NEFAC REPORT | December 2018
More than one-third of all Americans can’t name a single liberty provided to us by the First Amendment. We aim to change that distressing statistic for the better.

There is a hunger for civics and legal education throughout the region — and we are just beginning to meet this need. We want to double our efforts next year and visit 50 sites from Bangor to Bridgeport, Manchester to Montpelier, Provincetown to Pawtucket.

Will you help us by donating today?
NEFAC will honor on Feb. 15 in Boston individuals who have promoted and defended the First Amendment throughout the region. Learn more about the awards luncheon, purchase tickets and nominate award recipients  here .

Janet Wu, award-winning journalist and co-host of WCVB-Boston‘s “On The Record,” will emcee the 2019 New England First Amendment Awards luncheon. Wu, a member of NEFAC’s Board of Directors, served as WCVB’s NewsCenter 5 Massachusetts political reporter for more than 30 years. During that time, Wu was a key member of WCVB’s political unit and received a prestigious Emmy at the 2015 Emmy Awards presented by the National Academy of Televisions Arts and Sciences Boston/New England chapter.

During the ninth annual awards luncheon, NEFAC will honor individuals who have advocated for the First Amendment and the public’s right to know. Stephen Engelberg, editor-in-chief of ProPublica, will receive the Stephen Hamblett First Amendment Award, given annually to an individual who has promoted, defended or advocated for the First Amendment throughout his or her career. [...]

Stephen Engelberg, an investigative journalist and editor-in-chief of ProPublica, will receive the New England First Amendment Coalition‘s 2019 Stephen Hamblett First Amendment Award. Named after the late publisher of The Providence Journal, the Hamblett Award is given each year to an individual who has promoted, defended or advocated for the First Amendment throughout his or her career.

Engelberg was the founding managing editor of ProPublica from 2008 to 2012, and became editor-in-chief in 2013. He worked previously as managing editor of The Oregonian in Portland, Oregon, where he supervised investigative projects and news coverage. Before that, he worked for 18 years at The New York Times as an editor and reporter, founding the paper’s investigative unit and serving as a reporter in Washington, D.C., and Warsaw. [...]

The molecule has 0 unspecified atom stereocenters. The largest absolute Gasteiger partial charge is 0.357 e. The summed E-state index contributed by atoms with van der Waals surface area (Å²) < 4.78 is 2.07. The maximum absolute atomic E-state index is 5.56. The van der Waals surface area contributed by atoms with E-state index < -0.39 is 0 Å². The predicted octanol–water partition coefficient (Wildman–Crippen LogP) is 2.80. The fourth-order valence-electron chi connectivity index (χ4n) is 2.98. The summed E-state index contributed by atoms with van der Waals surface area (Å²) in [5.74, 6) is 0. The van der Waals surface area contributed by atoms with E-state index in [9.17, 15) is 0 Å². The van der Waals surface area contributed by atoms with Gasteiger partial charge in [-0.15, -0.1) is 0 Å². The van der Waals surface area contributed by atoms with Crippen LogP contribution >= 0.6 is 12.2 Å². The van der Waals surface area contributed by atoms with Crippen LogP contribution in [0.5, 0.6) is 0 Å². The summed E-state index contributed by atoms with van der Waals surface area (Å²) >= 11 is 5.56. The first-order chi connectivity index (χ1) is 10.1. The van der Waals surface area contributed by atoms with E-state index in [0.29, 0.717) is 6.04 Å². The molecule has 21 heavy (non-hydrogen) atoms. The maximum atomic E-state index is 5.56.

The award is given each year to a New England journalist or team of journalists for a body of work from the previous calendar year that protects or advances the public’s right to know under federal or state law. Preference is given to those who overcome significant official resistance. [...] [ Nomination Materials ]

The award is given to an individual from one of the New England states who has fought for information crucial to the public’s understanding of its community or what its government is doing — or not doing — on its behalf. The candidate should have shown tenacity or bravery in the face of difficulty while obtaining information that the public has a right to know. [...] [ Nomination Materials ] 

TIME chose the right time to name four journalists and a newspaper as the magazine’s “Person of the Year.” This is an entirely appropriate salute to journalists who have the temerity to speak truth to power while facing arrest and even beheadings at the hands of governments unwilling to tolerate criticism.

I wish that TIME had gone further and honored journalists in other democracies, such as Turkey, Hungary and Venezuela, who are under intense pressure to parrot the party line of powerful government executives. Those countries are seeing a decrease in objective news coverage and thus, as an unsurprising result, a less informed citizenry. [...]

NEFAC recently argued against indiscriminately sealing court records, explaining that the First Amendment right to those records plays a “fundamental part in ensuring public confidence in the judicial system.”

“Members of the press regularly rely upon court documents to keep the public apprised of cases within the public interest, as well as to facilitate public monitoring of the judicial system,” NEFAC and other First Amendment advocates argued in a Dec. 17 amicus brief. [...]

NEFAC recently demanded the release of Massachusetts birth and marriage records in aggregate form, addressing unwarranted concerns of privacy and touting the benefits ‘big data’ can provide.

“The public benefit in releasing the records is considerable,” NEFAC and other open government advocates argued in a Dec. 21 amicus brief.

“This dataset can be used to facilitate government accountability, gain new insights into systemic questions about the welfare of Massachusetts citizens, and inform localized news reporting by news outlets of all sizes,” they wrote. [...]

NEFAC Vice President Michael Donoghue recently received the “Friend of Broadcasting Award” from the Vermont Association of Broadcasters for his work on behalf of the coalition and the state’s press association.

Donoghue is a long-time board member of NEFAC and has led the Vermont Press Association for about 40 years. He also wrote for the Burlington Free Press for 47 years. The Vermont Association of Broadcasters honored Donoghue during its annual Hall of Fame Awards banquet on Dec. 1. He is only the third person honored by the VAB with the award since 2007. [...]




Meriden Schools, Open Meetings Law



Public Officials, Social Media



Secret Recording of Police, First Amendment



Criminal Defamation

Political Sign Regulations




Student Journalism

Vulgarity, First Amendment


Major Supporters and Contributors to the 
New England First Amendment Coalition include: